Aspects of the novel are great- the play between Lawless, a decent but slightly effete man who needs to convince as a ruffian, and Sharpe, who’s the real deal, are among my favourite parts. It gives a glimpse into the injustices of the British class system of the time. Other small touches I liked include the French adviser’s shock at how the British army recruits and treats their troops- in France at that time, soldiering even at a private level was considered an honourable and respectable position, and officers often mingled with their troops. Hawkeswill too is a flat if hateful villain, sure to have the reader hissing from his first appearance.
So it’s an enjoyable adventure with some nice period touches. But compared to Flashman?
For starters, the history quite often simply isn’t there. Sharpe, as an uneducated private plucked from the gutter, doesn’t particularly care why the British army are in India fighting against the Tippu, and the reader doesn’t find out much about this issue either. In a Flashman book, the hero would have ended up learning much about the Tippu's point of view and coming to understand (if not appreciate) his culture, but here this fascinating historical figure is reduced to a generic villain. Late in the book, there is a very brief discussion about how trade is the main reason that the Brits, the Frogs and the Tippu have come to blows, but this interesting tidbit is kept tantalizingly brief. Throughout, other interesting topics are brought up and then discarded (such as the place of religion in the various characters’ lives) as though the narrative is afraid to look any further beneath the surface of what is essentially an action-adventure novel. Which is fine, but it could have been much more. In total, what we have here is a British Empire-themed novel that is not really interested in addressing any of the issues raised by the day-to-day realities of the British Empire. Compared to Flashy’s satirically scathing commentary on just about every aspect of Victorian life, it just won’t wash.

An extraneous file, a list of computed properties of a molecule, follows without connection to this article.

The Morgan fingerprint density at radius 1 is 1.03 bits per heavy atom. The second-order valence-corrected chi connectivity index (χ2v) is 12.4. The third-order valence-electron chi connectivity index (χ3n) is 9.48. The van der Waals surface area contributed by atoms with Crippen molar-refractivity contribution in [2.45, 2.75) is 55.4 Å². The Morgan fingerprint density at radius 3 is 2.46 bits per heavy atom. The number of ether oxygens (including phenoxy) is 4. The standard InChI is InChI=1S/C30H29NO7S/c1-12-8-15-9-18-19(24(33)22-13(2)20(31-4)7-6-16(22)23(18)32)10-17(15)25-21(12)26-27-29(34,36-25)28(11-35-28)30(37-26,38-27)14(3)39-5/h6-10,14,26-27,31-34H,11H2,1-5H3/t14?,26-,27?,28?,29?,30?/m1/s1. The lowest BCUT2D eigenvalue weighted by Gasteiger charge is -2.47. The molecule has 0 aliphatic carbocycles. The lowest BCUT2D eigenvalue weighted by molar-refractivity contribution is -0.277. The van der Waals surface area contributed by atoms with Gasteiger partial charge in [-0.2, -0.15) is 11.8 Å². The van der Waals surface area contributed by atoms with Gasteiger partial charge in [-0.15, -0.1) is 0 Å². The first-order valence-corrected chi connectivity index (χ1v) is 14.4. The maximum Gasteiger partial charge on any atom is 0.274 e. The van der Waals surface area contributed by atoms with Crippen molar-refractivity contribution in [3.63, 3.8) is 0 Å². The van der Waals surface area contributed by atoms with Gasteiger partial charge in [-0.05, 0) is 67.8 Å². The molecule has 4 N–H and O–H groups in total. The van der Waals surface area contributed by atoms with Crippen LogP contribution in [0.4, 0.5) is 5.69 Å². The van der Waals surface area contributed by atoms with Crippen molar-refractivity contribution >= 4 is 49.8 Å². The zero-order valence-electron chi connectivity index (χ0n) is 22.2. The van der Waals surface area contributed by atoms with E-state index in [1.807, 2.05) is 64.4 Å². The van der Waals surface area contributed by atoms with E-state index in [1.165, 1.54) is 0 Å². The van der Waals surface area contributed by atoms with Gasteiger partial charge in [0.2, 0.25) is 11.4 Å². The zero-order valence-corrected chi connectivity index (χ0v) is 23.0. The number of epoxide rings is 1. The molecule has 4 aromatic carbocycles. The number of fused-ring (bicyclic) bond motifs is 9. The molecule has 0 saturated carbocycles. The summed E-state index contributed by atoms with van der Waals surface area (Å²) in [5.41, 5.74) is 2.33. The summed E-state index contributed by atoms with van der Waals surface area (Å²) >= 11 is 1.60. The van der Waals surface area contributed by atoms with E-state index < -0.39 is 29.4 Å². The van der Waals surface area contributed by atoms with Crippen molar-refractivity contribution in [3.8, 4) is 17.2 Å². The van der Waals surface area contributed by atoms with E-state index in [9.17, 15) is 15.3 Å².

The writing is solid and occasionally striking, but it often retains an unremarkable airport-novel style that’s pretty bland and lacking the character of Fraser’s work.
As for Sharpe himself, he is somewhat more interesting than most thriller heroes. His rough background and pragmatism sometimes cause him to do shocking things- in order to prove his ‘loyalty’ to the Tippu, he is fully prepared to assassinate British officers if necessary. And the glibness with which he accepts that he’s been dumped by his up-to-then sweetheart is a bit shocking too. He’s angry at how the world has treated him because of his lowly birth. But by and large, he’s a far more conventional hero than Flashy. Which is to be expected, really.
Perhaps comparing the two isn’t fair. But the Sharpe novels were begun a few years after the original Flashman books, and were surely influenced in some way by them, so in that regard it’s a little disappointing to find them a similar idea carried out far, far more conventionally. The end result: Flashy would totally take Sharpe (probably by throwing sand in his eye and rogering his woman, too, the coward).